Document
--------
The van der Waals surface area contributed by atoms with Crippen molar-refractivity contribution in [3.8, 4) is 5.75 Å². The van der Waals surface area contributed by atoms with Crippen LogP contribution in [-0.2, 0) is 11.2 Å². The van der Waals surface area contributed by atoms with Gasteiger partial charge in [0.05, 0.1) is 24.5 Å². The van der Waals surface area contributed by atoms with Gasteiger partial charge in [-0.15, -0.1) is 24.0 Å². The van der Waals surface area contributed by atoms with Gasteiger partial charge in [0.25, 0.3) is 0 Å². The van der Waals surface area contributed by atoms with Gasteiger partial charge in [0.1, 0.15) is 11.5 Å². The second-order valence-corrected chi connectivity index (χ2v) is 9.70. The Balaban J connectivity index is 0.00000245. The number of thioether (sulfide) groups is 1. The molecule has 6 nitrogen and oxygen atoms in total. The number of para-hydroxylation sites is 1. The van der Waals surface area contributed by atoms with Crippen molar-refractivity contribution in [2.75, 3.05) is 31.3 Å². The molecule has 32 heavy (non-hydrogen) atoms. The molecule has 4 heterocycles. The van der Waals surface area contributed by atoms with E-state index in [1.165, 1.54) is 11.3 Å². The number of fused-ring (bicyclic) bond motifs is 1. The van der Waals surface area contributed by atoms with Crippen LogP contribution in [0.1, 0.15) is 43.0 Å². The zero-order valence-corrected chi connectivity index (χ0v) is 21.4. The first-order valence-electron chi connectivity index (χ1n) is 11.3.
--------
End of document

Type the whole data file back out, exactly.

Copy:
The van der Waals surface area contributed by atoms with Crippen molar-refractivity contribution in [3.8, 4) is 5.75 Å². The van der Waals surface area contributed by atoms with Crippen LogP contribution in [-0.2, 0) is 11.2 Å². The van der Waals surface area contributed by atoms with Gasteiger partial charge in [0.05, 0.1) is 24.5 Å². The van der Waals surface area contributed by atoms with Gasteiger partial charge in [-0.15, -0.1) is 24.0 Å². The van der Waals surface area contributed by atoms with Gasteiger partial charge in [0.25, 0.3) is 0 Å². The van der Waals surface area contributed by atoms with Gasteiger partial charge in [0.1, 0.15) is 11.5 Å². The second-order valence-corrected chi connectivity index (χ2v) is 9.70. The Balaban J connectivity index is 0.00000245. The number of thioether (sulfide) groups is 1. The molecule has 6 nitrogen and oxygen atoms in total. The number of para-hydroxylation sites is 1. The van der Waals surface area contributed by atoms with Crippen molar-refractivity contribution in [2.75, 3.05) is 31.3 Å². The molecule has 32 heavy (non-hydrogen) atoms. The molecule has 4 heterocycles. The van der Waals surface area contributed by atoms with E-state index in [1.165, 1.54) is 11.3 Å². The number of fused-ring (bicyclic) bond motifs is 1. The van der Waals surface area contributed by atoms with Crippen LogP contribution in [0.1, 0.15) is 43.0 Å². The zero-order valence-corrected chi connectivity index (χ0v) is 21.4. The first-order valence-electron chi connectivity index (χ1n) is 11.3.